Aug 102012


Posted by greydogg, 99GetSmart


The U.S. Justice Department said it will not pursue criminal charges against Goldman Sachs Group Inc or its employees related to accusations that the firm bet against the same subprime mortgage securities it was selling to clients!!!

By David Ingram and Aruna Viswantatha, Rueters

The decision not to prosecute Goldman, a firm held up by critics as a symbol of Wall Street greed during the 2007-2009 financial crisis, highlights the difficulty in prosecuting crisis-related cases.

Few expected the bank to face criminal charges, but in April 2011, U.S. Senator Carl Levin asked for a criminal investigation after the subcommittee he leads spent more than a year looking into Goldman.

The accusations were aired in a heated 2010 Congressional hearing in which Levin grilled Goldman Chief Executive Lloyd Blankfein for hours about whether it was morally correct for the firm to sell its clients products described internally as “crap”.

“The department and investigative agencies ultimately concluded that the burden of proof to bring a criminal case could not be met based on the law and facts as they exist at this time,” the Justice Department said in a statement late on Thursday.

The DOJ does not typically make public statements when it concludes an investigation. […]




By Marcy Wheeler, emptywheel

[…] Mind you, it’s not a surprise that Lloyd Blankfein wasn’t prosecuted. That’s because DOJ basically rewrote law in the last couple of years to make sure Scott Bloch, the former Special Counsel, would do no jail time for lying to Congress. As a result they’ve basically taken that inconvenient law off the books. As Congress continues to pursue DOJ for Fast and Furious, I’m sure that’s a comforting thought for some in the Department.

Still, let’s pretend for a moment that DOJ really didn’t believe they could prosecute this case.

That leaves us at a place where actual people are subject to the rule of law but corporations–because DOJ is simply helpless, helpless!! against those big bad corporations–are not. If DOJ really refuses to prosecute any corporations for the very same crimes they’re imprisoning actual people for, it needs to start considering how it is rushing our country headlong toward Banana Republic status. That is, if it can’t or won’t prosecute corporations but–perhaps to justify taking a salary until such time the prosecutors check out and join the corporations they’ve set free–still jails the little people, then DOJ has become just another cog in the machine slowly turning our great democracy into a NeoFeudal land. […]




By Sam Pizzagati, People’s World

If anyone doubts there is extensive rot in the so-called U.S. capitalist system, we have an invitation for them: Read the FBI’s latest report on corporate criminality – and that’s before recent big settlements with Wells Fargo and other malefactors.

The Financial Crimes Report, which covers Oct. 2009-Sept. 2011, details corporate felonies that will curl your hair. And it makes us consider that skullduggery in executive suites is the rule, not the exception.  First, some of the basics:

“As the lead agency investigating corporate fraud, the FBI focused on cases which involve accounting schemes, self-dealing by corporate executives, and obstruction of justice…At the end of FY 2011, 726 corporate fraud cases were being pursued…several of which involved losses to public investors that individually exceed $1 billion.” In the last two years, there were 242 indictments, 241 convictions, $2.4 billion paid in restitution, and $16 million in fines.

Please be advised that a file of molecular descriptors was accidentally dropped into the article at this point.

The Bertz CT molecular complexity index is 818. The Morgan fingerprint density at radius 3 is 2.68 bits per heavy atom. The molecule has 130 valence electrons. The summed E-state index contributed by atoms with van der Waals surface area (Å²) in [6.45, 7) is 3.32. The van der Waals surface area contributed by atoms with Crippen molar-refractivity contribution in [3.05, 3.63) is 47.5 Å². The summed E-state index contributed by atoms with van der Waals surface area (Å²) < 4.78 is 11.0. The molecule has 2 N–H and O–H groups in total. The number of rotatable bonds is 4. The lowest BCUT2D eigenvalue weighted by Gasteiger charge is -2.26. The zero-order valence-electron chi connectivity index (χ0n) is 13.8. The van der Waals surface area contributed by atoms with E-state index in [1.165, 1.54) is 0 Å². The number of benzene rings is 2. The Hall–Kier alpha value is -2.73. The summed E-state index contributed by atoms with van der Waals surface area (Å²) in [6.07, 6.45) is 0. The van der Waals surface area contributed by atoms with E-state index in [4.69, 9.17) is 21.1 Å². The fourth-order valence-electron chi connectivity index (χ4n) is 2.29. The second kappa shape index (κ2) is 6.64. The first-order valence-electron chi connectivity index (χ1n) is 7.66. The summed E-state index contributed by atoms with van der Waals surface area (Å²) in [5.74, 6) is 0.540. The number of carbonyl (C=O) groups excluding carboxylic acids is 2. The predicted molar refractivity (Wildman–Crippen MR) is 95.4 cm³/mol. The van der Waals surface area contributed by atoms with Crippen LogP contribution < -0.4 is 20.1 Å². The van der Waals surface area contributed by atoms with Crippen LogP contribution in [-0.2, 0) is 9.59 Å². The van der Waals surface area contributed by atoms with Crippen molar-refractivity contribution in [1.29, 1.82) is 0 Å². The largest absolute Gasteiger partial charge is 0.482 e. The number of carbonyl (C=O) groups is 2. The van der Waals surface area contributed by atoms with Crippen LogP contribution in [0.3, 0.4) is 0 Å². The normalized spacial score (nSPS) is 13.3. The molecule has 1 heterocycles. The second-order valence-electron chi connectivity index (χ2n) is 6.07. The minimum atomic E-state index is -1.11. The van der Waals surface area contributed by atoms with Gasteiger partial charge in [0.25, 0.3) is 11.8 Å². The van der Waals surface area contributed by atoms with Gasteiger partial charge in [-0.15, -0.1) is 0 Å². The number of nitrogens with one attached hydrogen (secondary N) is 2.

There are some 1,800 pending cases of securities fraud at the end of 2011, and that doesn’t count the biggest settlement of all, in Dec. 2010. Then, the FBI rounded up “343 criminal defendants nationwide.” And more than 120,000 victims had “losses attributable to alleged criminal activity of more than $8 billion.” […]




By Prof. James Petras

Never in the history of the United States have we witnessed crimes committed on the scale and scope of the present day by both private and state elites.

An economist of impeccable credentials, James Henry, former chief economist at the prestigious consulting firm McKinsey & Company, has researched and documented tax evasion.  He found that the super-wealthy and their families have as much as $32 trillion (USD) of hidden assets in offshore tax havens, representing up to $280 billion in lost income tax revenue!  This study excluded such non-financial assets as real estate, precious metals, jewels, yachts, race horses, luxury vehicles and so on.  Of the $32 trillion in hidden assets, $23 trillion is held by the super-rich of North America and Europe.

A recent report by a United Nations Special Committee on Money Laundering found that US and European banks laundered over $300 billion a year, including $30 billion just from the Mexican drug cartels.

New reports on the multi-billion dollar financial swindles involving the major banks in the US and Europe are published each week.  England’s leading banks, including Barclay’s and a host of others, have been identified as having rigged the LIBOR, or inter-bank lending rate, for years in order to maximize profits.  The Bank of New York, JP Morgan, HSBC, Wachovia and Citibank are among scores of banks, which have been charged with laundering drug money and other illicit funds according to investigations from the US Senate Banking Committees.  Multi-national corporations receive federal bailout funds and tax exemptions and then, in violation of publicized agreements with the government, relocate plants and jobs in Asia and Mexico.